United Airlines earned $942 million in the third quarter as vacationers paid higher fares and packed planes over the summer, and the airline offered an upbeat forecast of late-year earnings.
United's CEO said Tuesday that concern about inflation and the economy does not seem to be discouraging people from buying airline tickets. He said that is partly because people who work part of the week from home have more flexibility to take short trips.
The Chicago-based airline said adjusted earnings were $2.81 per share, compared with a forecast of $2.28 among analysts in a FactSet survey.
United forecast that fourth-quarter earnings will be between $2 and $2.25 per share, well above a FactSet forecast of 98 cents per share.
Third-quarter revenue rose to $12.88 billion, topping analysts’ target of $12.74 billion.
The airline's shares rose 7% in extended trading after the results and fourth-quarter outlook were released.
U.S. air travel has bounced back from the onset of the pandemic. Nearly 2.5 million travelers went through airport security checkpoints on Sunday, the biggest travel day since February 2020, according to Transportation Security Administration figures. Fares are higher than they were before the pandemic, resulting in airline revenue exceeding 2019 levels on a per-mile basis.
CEO Scott Kirby said he is optimistic United will see strong financial results in the fourth quarter and beyond despite growing concern about an economic slowdown. He credited a change in travel habits, particularly among office workers who can now work from home at least part of the week.
“When you were tethered to your desk and had to be there Monday through Friday, 9 to 5, you couldn't get away for a weekend,” Kirby said during an event at The Washington Post. “Now you can leave on Wednesday or Thursday or come back on Monday, Tuesday or Wednesday and work remotely for one or two days.”
As a result, he said, midweek flights grew notably more crowded in September.
The United report came a week after Delta Air Lines posted a $695 million third-quarter profit and also gave a rosy forecast for the holidays and the fourth quarter.
Delta CEO Ed Bastian said at the time that the airline industry is enjoying a “countercyclical” recovery because consumers still have money, and they are spending more on services and less on goods.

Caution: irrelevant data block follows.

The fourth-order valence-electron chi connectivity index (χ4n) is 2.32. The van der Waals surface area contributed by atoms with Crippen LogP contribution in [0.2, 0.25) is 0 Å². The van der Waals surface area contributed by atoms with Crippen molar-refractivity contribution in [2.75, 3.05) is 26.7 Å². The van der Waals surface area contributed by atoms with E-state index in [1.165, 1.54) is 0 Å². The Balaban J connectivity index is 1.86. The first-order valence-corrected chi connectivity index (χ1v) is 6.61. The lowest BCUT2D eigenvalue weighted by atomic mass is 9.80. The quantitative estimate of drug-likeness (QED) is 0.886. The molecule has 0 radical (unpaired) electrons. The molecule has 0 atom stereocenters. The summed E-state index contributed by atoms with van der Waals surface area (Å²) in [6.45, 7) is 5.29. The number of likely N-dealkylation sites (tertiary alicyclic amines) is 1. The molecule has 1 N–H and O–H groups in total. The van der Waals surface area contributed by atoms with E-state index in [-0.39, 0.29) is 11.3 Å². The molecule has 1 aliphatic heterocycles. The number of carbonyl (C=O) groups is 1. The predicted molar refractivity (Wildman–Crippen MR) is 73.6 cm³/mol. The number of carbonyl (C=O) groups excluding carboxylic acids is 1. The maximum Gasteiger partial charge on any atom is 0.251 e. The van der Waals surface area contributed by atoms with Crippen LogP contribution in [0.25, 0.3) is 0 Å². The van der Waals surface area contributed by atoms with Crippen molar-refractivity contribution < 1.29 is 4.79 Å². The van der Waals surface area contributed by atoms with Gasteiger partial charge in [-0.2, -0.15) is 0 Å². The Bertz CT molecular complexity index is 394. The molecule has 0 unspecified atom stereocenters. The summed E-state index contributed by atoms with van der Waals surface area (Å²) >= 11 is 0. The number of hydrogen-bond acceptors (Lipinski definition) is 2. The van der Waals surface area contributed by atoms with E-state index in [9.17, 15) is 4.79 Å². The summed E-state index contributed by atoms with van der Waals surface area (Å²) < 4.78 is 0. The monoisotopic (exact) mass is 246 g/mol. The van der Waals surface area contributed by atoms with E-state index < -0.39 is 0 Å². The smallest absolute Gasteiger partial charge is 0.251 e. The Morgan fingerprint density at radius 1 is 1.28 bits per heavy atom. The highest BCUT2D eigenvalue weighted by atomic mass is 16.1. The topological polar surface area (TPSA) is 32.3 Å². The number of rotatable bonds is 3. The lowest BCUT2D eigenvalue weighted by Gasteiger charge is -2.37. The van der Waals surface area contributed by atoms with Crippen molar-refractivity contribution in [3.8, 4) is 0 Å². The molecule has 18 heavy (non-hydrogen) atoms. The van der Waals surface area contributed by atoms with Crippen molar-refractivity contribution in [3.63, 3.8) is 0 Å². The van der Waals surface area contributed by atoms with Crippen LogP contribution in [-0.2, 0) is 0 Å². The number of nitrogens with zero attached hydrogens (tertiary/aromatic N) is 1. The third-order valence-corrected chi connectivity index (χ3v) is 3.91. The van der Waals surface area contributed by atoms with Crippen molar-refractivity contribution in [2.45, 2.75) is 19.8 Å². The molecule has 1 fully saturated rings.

Delta executives said bookings by business customers — a key, lucrative group for airlines — picked up after Labor Day, and they are confident corporate travel will fully recover, even with Zoom calls replacing some in-person meetings.
Businesses cut travel budgets sharply when the pandemic hit. Most have eased some restrictions on employee travel. Still, there is enough concern about long-term trends — including pressure to reduce flying to limit climate-changing emissions — that the U.S. Travel Association is pushing tax breaks to encourage business-travel spending.
Like business trips, international travel also has lagged the overall recovery, but United felt confident enough about 2023 to announce last week that it will increase transatlantic flights next summer.
While airlines are seeing a surge in revenue, they also face higher costs. The price of jet fuel is far above pre-pandemic levels, and pilots and other employees are pushing for higher pay in the largely unionized industry.
“Inflationary cost pressures are not going away,” Cowen analyst Helane Becker said in a note to clients. “Salaries are going up through hourly pay increases and bonuses, and once that genie is out of the bottle, it’s hard to put it back in.”
Executives of United Airlines Holdings Inc. are scheduled to discuss the quarter and their outlook on a call with analysts Wednesday.
American Airlines, which raised its third-quarter revenue forecast last week, is scheduled to issue results Thursday. Southwest will wrap up reports from the big four of the U.S. airline industry next week.